[Dixielandjazz] Story went out before it was finished - Re: Red Ingle

Don Ingle dingle@baldwin-net.com
Fri, 28 Jun 2002 14:05:16 -0400

Working off-line
(so I thought) this rough start went out before I intended it to. Damn
'puters!  So here is the story as intended.
I recently spent my annual fishing weekend fly fishing with friends on
No.Michigan;s "Holy Water", the Au Sable. If you wonder why a cornet picker
prefers spending more time fishing than playing given the opportunity, here
is a tale about my dad, Red Ingle, from the Ted Weems era of the 1930's.
Blame my fishing genes on him.
   By Don Ingle
   About a year ago I happened to meet a fellow in Traverse City that
asked me a question about my name.
   "Ingle? Is that Ingle with an I," he asked.
   I said yes, and he asked, "Any relation to "Red" Ingle, the
fellow that was with Spike Jones and the City Slickers and made
those comedy records with Jo Stafford?"
   Again I said yes, "my father, in fact", and his face lit up
with a big smile.
   "Well, I even saw him before that time, right here in
Traverse City at a dance. He was playing sax with the  Ted
Weems Band."
   "Right again", I told him, and then I remembered a long
forgotten tale of dad's about one Traverse City date with the
Weems band in the big band days of the late 1930's. (Dad was
with the Ted Weems band from 1931 to 1941, and with the Spike
Jones City Slickers in the War years and right after until he
started his own recording career at Capitol Records with several
number one records in the country, "Timtayshun" with Jo
Stafford, and "Cigareets and Whusky and Wild, Wild Wimmen.")
   It was on a tour of several cities in Michigan one summer
that the Weems band played at a dance hall somewhere near
Traverse. Dad recalled a fellow name of Nixon was the owner or
manager and that it was in the summer when the trout season was
   Dad was a dedicated fly fisherman, as was the guitarist with
the band, Cliff Covert. And they always carried their flyrods
and waders along on the band bus for whenever they could get
time to fish someplace, even if for a few hours. So, when they
came to TC, the first thing they did was line up a local to
drive them out to the Boardman River, leave them off for a few
hours of fishing and then to pick them up to get them back in
time to get on the band bus for the trip to Grand Rapids where
they would play next.
   Early the next morning they met their driver, got to the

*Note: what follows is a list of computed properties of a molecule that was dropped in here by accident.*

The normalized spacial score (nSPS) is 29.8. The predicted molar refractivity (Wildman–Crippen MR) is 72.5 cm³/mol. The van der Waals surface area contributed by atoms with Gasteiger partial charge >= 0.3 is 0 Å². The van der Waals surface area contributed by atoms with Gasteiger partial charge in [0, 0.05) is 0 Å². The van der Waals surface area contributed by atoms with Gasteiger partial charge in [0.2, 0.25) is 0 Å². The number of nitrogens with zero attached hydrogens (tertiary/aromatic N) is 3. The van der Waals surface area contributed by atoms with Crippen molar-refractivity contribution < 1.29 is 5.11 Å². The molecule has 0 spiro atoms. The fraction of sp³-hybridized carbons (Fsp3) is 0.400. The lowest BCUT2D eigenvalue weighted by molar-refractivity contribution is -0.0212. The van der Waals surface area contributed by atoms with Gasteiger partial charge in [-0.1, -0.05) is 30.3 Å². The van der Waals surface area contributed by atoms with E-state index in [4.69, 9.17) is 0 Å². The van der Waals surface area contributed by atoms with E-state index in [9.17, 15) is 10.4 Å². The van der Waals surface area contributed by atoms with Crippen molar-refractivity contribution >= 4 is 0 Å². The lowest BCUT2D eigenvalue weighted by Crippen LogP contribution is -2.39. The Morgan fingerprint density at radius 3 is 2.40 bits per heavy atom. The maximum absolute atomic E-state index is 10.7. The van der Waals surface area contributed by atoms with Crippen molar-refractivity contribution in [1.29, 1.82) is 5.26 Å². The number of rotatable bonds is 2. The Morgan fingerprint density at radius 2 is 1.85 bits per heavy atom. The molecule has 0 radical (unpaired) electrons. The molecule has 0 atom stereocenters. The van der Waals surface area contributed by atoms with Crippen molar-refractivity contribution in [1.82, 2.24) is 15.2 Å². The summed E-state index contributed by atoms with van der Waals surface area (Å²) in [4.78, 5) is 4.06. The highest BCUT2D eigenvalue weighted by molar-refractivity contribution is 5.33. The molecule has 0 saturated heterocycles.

stream and began fishing. At the time they were to meet the
driver, he was a no show. Finally, more than an hour late, the
driver arrived with a story about car trouble.
    Both Dad and Cliff had killed several big brown trout, so
they got back to town and had them iced down and boxed, then
went to the bus location only to find that the bus hadn't waited
for them and had just left.
   Dad, himself a pilot, remembered seeing some bi-wing planes
flying that day, and asked the driver to take them to the
airport. There, they pooled their money and hired a pilot to fly
them down to Grand Rapids to catch up with the band. Into the
front cockpit of an old bi-wing they sat, Cliff on Dad's lap,
and their fish, iced down but beginning to leak melt from the
box holding them, lashed down to the lower wing next to the
fuselage. Off they flew with the barnstormer to meet up with
their band members several hours south.
    As they flew, the prop wash and airfoil carried the dripping
ice melt, full of fish odor, back into the two of them crammed
into the cockpit. (Keeping those fish was not their best idea as
it turned out.)
   By the time they landed at Grand Rapids they were thoroughly
soaked and beginning to smell more than a tad ripe. In fact,
when they went to enter the Pantlind Hotel where they were to
stay that night, the desk clerk wouldn't allow them to stay in
the lobby and made them go around back to the freight elevator
before he'd allow them access to the hotel's upper floors.
   Once they'd cleaned up and were presentable, they had
barely time to eat dinner before getting ready to play that
   Dad said that when they asked the waiter what the special
was, the reply made the pair break into peals of non-stop,
tear-evoking laughter.  The other diners  must have thought that
the two recent arrivals from Traverse City must have been
escapees from the State mental hospital for all the
uncontrollable fits of giggles and guffaws between the two
   The special? ."Fresh caught Michigan trout!"
   Years later when doing pratt falls, pig oinks, sneezes and
getting gunshots, whistles, and broken glass sounds in his ear
along with other musical mayhem fallout with the zany Spike
Jones' City Slickers, someone asked him if he ever had problems
with all that noise and chaos around him.
   "Nope," he said," this is easy stuff. Being a trout
fisherman... now THAT'S tough!"